The myth of dirty bait stations


March 22, 2023


Clean those dirty bait stations; the mice won’t mind. PHOTO: MARK SHEPERDIGIAN, BCE

Editor’s Note: The “Question of the Month” in our February issue (p. 10) inspired Shep, an Editorial Advisory Board member, to not only provide an answer for the page but to expound on the truth behind another myth. 

A common thought is that not all the droppings should be cleaned out of traps or bait stations because they’ll attract more mice. It sounds reasonable, but does it hold up to a closer look?

It’s well known that house mice (Mus musculus) are very attuned to the smells from urine and droppings. Unfortunately, if you’re not a mouse, you won’t know what messages they carry. There’s no question that traps that have seen activity are “seasoned” and seem to be more effective, but whether mouse droppings in a bait station cause more mice to eat the bait is a separate issue.

Mice leave urine and droppings wherever they go, but what information do they carry? What other mice are eating is only one possibility. Mice learn much about the previous mice, including their sex, age and social status. They’ll know whether it was a female and if she was receptive or pregnant. If it was a male, they will know whether he is dominant or subordinate.

All this information is useful, but not all of it will induce a mouse to stick around and enjoy a meal. If the previous mouse was a dominant male, this may be reason to leave quietly — or not even enter the bait station at all.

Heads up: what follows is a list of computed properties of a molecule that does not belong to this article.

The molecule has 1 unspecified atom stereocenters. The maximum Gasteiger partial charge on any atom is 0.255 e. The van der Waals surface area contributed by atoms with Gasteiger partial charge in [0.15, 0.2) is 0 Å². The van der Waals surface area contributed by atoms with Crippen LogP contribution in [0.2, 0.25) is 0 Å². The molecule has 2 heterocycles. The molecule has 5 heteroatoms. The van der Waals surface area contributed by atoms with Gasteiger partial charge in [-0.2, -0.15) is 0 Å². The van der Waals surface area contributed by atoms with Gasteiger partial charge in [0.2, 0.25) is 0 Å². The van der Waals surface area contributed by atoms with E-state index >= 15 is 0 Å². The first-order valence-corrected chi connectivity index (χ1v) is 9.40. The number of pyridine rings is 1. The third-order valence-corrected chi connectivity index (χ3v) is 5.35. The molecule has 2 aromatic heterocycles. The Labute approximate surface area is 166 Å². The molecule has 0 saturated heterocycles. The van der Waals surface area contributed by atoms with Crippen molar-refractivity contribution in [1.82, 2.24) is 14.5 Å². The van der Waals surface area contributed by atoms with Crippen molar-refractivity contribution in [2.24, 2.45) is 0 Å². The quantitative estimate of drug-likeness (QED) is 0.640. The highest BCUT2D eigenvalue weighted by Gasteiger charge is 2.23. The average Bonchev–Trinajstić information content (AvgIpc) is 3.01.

Passing the sniff test

Although some of the messages sent via odor may be negative, overall, they probably help more than they hurt. Plus, considering how sensitive mice are to odors, removing the droppings isn’t going to render a bait station odorless. There are still dried residues of urine and droppings giving off odors, even if you can’t see them.

These odors will linger for a while, but they will diminish over time. In areas of regular activity, the odors will constantly be added to by subsequent mice.

headshot: Mark Sheperdigian

Mark Sheperdigian

Droppings, meanwhile, indicate activity. It will be more valuable for you to know what has happened since your last visit. And don’t forget, the competition and auditors will point to droppings left in devices as an indicator of poor service.

Staying safe

After all of that, in addition to odors, droppings and urine can carry pathogens. It is important to treat “seasoned” devices with both respect and gloved hands. For exterior bait stations, the inhalation hazard will be low even though pathogens may be present. If you are inside a confined space with heavy rodent activity, you should be wearing a respirator fitted with a high-efficiency particulate air (HEPA) filter. Inhaling the dust from dried urine and droppings can lead to lymphocytic choriomeningitis (LCMV), leptospirosis, hantavirus pulmonary syndrome (HPS), and other diseases. Once removed from the account, consider decontaminating devices that have been exposed to mouse activity.

To reiterate: Odors left by previous mice can be helpful, but droppings should be cleaned out. Doing so will indicate good service and reduce the potential for contamination, and the mice will still know who came before them.

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